NCRx Pipeline Report 7.1.21

Erica Guetzlaff  •   July 1, 2021

National CooperativeRx constantly monitors the pharmaceutical pipeline. As treatment options change, it’s important to know how those changes could impact your plan and which drugs bring the highest value. Our quarterly NCRx Pipeline Reports highlight some of the newest therapies coming to market and are not intended to imply formulary placement or coverage by CVS Caremark.

Aduhelm® (adacanumab): The long, bumpy road to the U.S. Food and Drug Administration (FDA) has resulted in an approval for Aduhelm®, the first new drug in almost 20 years for Alzheimer’s Disease (AD).  Unfortunately, the road ahead doesn’t look much smoother for the manufacturer Biogen. Aduhelm® was approved based on the results of two key clinical studies in patients in the early stages of cognitive impairment or dementia related to AD: EMERGE and ENGAGE.1,2 The results of the two studies were discordant, and even though the EMERGE trial showed a statistically significant benefit in one of its treatment groups, the improvement in cognitive impairment would not be considered clinically significant according to the Clinical Dementia Rating Scale. There was a 0.39- point improvement for the high dose group versus placebo on a scale of 0-18. An improvement of 1-2 points would be considered clinically meaningful. In addition to the questions surrounding efficacy, there are major safety concerns with the drug. A dose-dependent incidence of amyloid-related imaging abnormalities (ARIA) was associated with Aduhelm® treatment in trials, with a third of patients in the 10mg/kg high dose group experiencing the adverse effect. ARIA refers to edema and/or hemorrhage in the brain which can be seen on imaging tests. Other common side effects were falls, diarrhea and headache. In November 2020, an FDA advisory committee voted almost unanimously to recommend against approval, citing concerns with both safety and efficacy. The FDA’s decision to approve Aduhelm® defies this recommendation and even goes a step further from the committee’s direction by opting not to limit approval to patients in the early stages of the disease. Patients in later stages of the disease were not included in clinical trials for Aduhelm.®

While the approval is good news for Biogen, it doesn’t come without strings attached. The company will be required to complete post-approval clinical trials to verify the benefit of the drug and face rescindment of the approval if the data do not support its efficacy. Additionally, news of the approval has sparked fire from the Institute for Clinical and Economic Review (ICER), who is adamant that additional studies were needed to confirm safety and efficacy before approval. A statement issued June 7, 2021, stated, “FDA failed in its responsibility to protect patients and families from unproven treatments with known harms.”3 ICER also boldly addressed the list price of $56,000, stating, “Our report notes that only a hypothetical drug that halts dementia entirely would merit this pricing level.”3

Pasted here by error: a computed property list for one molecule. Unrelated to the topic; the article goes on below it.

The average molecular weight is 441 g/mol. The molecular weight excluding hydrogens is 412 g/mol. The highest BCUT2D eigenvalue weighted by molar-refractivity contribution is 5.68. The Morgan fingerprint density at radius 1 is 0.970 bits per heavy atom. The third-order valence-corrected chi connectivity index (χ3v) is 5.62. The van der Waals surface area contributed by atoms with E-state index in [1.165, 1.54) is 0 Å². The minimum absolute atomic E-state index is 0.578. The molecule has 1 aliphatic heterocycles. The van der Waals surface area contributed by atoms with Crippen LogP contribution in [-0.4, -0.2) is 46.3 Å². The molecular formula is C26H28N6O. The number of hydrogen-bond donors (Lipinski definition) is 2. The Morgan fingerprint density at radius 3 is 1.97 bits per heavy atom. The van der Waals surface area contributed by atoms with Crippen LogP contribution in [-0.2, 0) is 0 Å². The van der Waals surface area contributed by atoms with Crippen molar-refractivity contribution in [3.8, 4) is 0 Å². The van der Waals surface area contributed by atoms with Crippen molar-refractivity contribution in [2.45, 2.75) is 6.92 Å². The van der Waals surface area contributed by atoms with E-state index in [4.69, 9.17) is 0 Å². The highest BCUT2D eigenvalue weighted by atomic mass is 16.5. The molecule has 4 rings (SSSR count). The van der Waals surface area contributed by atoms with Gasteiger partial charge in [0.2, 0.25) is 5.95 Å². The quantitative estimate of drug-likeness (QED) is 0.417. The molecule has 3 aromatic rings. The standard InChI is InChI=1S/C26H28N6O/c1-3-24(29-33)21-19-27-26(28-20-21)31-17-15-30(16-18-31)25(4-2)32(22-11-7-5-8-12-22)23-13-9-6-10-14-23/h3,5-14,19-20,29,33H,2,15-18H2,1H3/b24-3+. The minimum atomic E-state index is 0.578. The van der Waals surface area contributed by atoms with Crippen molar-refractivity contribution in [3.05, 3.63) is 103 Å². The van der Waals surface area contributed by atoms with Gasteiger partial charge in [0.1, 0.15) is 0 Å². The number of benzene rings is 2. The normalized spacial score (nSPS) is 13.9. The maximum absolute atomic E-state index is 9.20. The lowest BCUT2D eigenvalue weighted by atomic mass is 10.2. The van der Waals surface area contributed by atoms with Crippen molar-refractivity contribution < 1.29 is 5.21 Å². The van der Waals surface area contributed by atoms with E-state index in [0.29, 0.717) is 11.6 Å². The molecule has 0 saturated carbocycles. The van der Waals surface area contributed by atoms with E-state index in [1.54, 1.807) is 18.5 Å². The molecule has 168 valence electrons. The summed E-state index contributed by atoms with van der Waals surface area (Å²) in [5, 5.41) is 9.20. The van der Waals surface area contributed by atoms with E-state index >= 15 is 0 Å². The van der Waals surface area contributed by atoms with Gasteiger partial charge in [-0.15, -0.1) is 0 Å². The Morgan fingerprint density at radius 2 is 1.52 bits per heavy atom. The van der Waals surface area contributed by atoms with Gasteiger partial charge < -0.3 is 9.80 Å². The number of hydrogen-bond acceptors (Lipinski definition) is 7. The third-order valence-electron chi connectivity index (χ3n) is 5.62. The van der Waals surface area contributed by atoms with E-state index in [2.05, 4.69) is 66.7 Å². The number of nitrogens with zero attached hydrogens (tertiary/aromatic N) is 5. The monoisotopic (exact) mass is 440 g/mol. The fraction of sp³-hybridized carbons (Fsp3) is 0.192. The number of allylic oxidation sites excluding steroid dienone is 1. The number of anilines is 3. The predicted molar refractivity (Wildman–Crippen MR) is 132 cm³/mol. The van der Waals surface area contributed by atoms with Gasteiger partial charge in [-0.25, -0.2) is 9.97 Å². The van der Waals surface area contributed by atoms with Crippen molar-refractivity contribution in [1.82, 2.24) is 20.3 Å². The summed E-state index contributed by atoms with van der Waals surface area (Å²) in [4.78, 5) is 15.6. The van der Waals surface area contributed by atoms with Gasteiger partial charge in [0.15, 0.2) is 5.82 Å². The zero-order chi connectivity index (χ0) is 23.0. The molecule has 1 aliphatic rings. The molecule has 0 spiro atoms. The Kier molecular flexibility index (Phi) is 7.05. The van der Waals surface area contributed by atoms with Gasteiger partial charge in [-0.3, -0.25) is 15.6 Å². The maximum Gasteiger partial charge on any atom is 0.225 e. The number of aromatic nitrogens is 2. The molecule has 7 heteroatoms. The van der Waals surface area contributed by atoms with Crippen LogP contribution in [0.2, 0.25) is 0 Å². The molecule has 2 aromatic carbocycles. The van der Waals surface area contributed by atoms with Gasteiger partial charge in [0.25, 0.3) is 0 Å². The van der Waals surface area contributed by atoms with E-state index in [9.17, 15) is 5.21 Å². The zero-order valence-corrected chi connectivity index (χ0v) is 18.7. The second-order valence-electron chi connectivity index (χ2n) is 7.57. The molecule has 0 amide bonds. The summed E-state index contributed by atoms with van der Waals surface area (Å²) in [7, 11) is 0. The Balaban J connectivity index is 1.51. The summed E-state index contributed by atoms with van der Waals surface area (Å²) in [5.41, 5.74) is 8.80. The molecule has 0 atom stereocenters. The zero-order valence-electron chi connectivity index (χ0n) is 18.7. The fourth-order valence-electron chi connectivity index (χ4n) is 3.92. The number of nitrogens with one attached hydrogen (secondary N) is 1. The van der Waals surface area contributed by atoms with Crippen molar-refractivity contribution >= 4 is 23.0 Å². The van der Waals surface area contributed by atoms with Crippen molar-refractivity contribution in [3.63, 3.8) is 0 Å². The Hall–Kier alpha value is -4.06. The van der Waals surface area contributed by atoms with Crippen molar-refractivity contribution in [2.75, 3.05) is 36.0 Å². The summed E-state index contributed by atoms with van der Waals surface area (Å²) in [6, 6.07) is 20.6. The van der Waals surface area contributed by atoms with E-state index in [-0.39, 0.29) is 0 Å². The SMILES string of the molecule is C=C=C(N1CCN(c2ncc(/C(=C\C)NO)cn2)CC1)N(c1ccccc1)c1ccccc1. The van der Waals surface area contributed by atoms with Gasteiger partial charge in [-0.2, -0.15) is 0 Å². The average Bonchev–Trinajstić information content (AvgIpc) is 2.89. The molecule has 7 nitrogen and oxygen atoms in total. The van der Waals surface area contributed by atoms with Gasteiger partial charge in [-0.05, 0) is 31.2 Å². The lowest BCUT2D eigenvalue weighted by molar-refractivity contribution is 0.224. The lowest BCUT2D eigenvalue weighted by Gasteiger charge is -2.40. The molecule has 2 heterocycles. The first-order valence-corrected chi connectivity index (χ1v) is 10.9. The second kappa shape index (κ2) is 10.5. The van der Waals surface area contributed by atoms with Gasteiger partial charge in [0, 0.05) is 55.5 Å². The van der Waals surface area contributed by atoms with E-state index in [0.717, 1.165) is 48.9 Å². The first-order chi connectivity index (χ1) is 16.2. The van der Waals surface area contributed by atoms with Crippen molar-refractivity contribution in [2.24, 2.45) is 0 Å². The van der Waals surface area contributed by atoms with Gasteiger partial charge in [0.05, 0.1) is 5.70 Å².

Since the initial FDA approval for the product in early June, there has been significant outcry from physicians, patients, Alzheimer’s advocacy organizations and the public over the cost of the drug, the broad Alzheimer’s population it was approved for, and the many safety concerns around the product. In fact, several of the FDA’s advisory committee members have resigned in protest of the decision. The FDA has responded by narrowing the drug’s label to use in those with early Alzheimer’s only. It seems the FDA’s response was too little, too late. Now, advocacy groups, lawmakers and the FDA’s own Commissioner, Janet Woodcock, have lobbied for an federal investigation into the drug’s approval, alleging FDA staff and Biogen conducted meetings and communication “off-the-books” in an effort to push an (arguably inappropriate) approval. 

Anticipated Launch: As soon as June 2021.

Impact: High for groups with a larger member population over 65 years old.* There are 6.2 million people over 65 years old in the U.S. with AD. This number is expected to double by the year 2050.2

Price: $56,000 per year. ICER’s analysis calculated a fair annual price of $2,500-$8,300.2

*CVS has advised this drug will not be covered on the prescription benefit, thus participants would be directed to their medical benefit to obtain coverage.